June 26 saw the unveiling of a special science project undertaken by the Grade 2 class of Elkhorn School. The project was the result of a science lesson in which students learned the life cycle of various creatures, which included the butterfly. In the course of their studies, they became aware of the fact that as a result of human impact, the monarch butterfly is an endangered species.
Students learned that the spray used on crops kills the milkweed plants, which butterflies need when they are caterpillars. So the class and their teacher, Racquel Halland, undertook a project to help monarch butterflies. They began fundraising, and with grants from various foundations and contributions from individuals and companies, they were able to have six raised flowerbeds constructed on the school grounds.
To fill their flowerbeds, they purchased native wildflowers from a nursery in Selkirk specializing in native plant species.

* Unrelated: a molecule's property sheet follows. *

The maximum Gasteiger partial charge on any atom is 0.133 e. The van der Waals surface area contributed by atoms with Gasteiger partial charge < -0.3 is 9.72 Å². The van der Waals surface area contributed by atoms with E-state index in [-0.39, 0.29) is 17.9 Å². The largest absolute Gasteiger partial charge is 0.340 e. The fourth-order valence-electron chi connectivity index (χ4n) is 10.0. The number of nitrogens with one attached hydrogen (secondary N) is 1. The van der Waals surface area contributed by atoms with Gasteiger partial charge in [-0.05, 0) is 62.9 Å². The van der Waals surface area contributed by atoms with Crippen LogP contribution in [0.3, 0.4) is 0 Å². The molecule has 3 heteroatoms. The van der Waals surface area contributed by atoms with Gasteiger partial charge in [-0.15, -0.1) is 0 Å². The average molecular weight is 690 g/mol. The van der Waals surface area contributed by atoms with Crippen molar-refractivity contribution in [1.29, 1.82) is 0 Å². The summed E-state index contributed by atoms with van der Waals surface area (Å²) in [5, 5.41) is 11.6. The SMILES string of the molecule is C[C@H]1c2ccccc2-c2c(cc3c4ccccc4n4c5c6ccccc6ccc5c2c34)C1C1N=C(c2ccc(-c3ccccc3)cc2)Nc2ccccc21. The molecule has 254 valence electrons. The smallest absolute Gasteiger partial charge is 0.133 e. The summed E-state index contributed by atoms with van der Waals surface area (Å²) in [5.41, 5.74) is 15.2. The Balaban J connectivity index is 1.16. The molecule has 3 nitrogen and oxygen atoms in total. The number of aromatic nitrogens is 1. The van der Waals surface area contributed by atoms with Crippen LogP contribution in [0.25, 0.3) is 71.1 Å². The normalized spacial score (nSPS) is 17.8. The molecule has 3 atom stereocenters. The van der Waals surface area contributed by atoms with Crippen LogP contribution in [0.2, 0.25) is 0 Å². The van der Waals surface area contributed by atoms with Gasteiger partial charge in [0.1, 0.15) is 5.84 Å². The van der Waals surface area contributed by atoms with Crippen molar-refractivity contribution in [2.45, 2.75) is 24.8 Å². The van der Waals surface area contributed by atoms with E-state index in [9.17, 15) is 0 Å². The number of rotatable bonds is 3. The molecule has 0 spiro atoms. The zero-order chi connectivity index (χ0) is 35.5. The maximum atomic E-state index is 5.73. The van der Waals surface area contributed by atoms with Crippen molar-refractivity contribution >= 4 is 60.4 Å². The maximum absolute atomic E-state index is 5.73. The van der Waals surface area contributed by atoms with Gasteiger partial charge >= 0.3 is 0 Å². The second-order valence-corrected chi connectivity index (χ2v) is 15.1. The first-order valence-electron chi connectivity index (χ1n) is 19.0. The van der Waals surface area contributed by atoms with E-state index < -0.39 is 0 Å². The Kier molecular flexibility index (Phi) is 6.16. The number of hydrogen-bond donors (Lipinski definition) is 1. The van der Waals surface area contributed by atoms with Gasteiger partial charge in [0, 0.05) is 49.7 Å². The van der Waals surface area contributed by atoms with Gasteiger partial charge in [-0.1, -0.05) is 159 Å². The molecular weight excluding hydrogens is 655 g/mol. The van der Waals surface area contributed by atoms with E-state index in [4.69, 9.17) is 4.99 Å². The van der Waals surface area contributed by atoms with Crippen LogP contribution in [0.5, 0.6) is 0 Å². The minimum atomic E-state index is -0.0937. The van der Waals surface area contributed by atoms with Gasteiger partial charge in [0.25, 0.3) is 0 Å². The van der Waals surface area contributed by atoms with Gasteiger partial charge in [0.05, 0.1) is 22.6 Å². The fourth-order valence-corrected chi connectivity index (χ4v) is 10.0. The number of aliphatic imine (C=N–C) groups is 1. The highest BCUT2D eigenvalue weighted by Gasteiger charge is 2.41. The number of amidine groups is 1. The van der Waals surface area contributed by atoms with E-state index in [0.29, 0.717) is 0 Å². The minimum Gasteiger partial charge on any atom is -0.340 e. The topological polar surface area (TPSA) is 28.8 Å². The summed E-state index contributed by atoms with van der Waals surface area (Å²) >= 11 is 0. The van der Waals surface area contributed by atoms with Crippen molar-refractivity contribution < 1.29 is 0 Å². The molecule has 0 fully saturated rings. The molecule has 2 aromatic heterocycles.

From the Monarch Homestead in Melita, they obtained monarch caterpillar raising kits, which included a bug cage, milkweed, a monarch caterpillar and instructions for caring for it.
The students also provided milkweed seeds and information to households in the community.
Monarch caterpillars eat strictly milkweed for sustenance but the species has lost over 90 percent of its population in the last decade mostly due to loss of plants. Caterpillars use milkweed toxins as a defense mechanism against predators.
The students presented their project to interested community members at an open house held at the school. Halland said, "It was a great learning opportunity for the students. It tied into many outcomes in the curriculum, not only in science but also math, English language arts, social studies and art. It was a wonderful hands-on project for the students."
Facts about the monarch by Elkhorn Grade 2s:
Paxton, Braxton, Grayson - Monarch butterflies are an endangered species.
Austin, Tyson B, Tyson A - Monarchs taste with their feet.
Blair, McKayla, Jenna - Monarch butterflies don't like getting their wings wet so they find shelter when it's raining.
Alexa, Olivia, Sinead - For every 160 monarch butterflies that there used to be, now there is only ONE.
Hayden, Peyton, Halle - Monarchs onlylay their eggs on milkweed plants.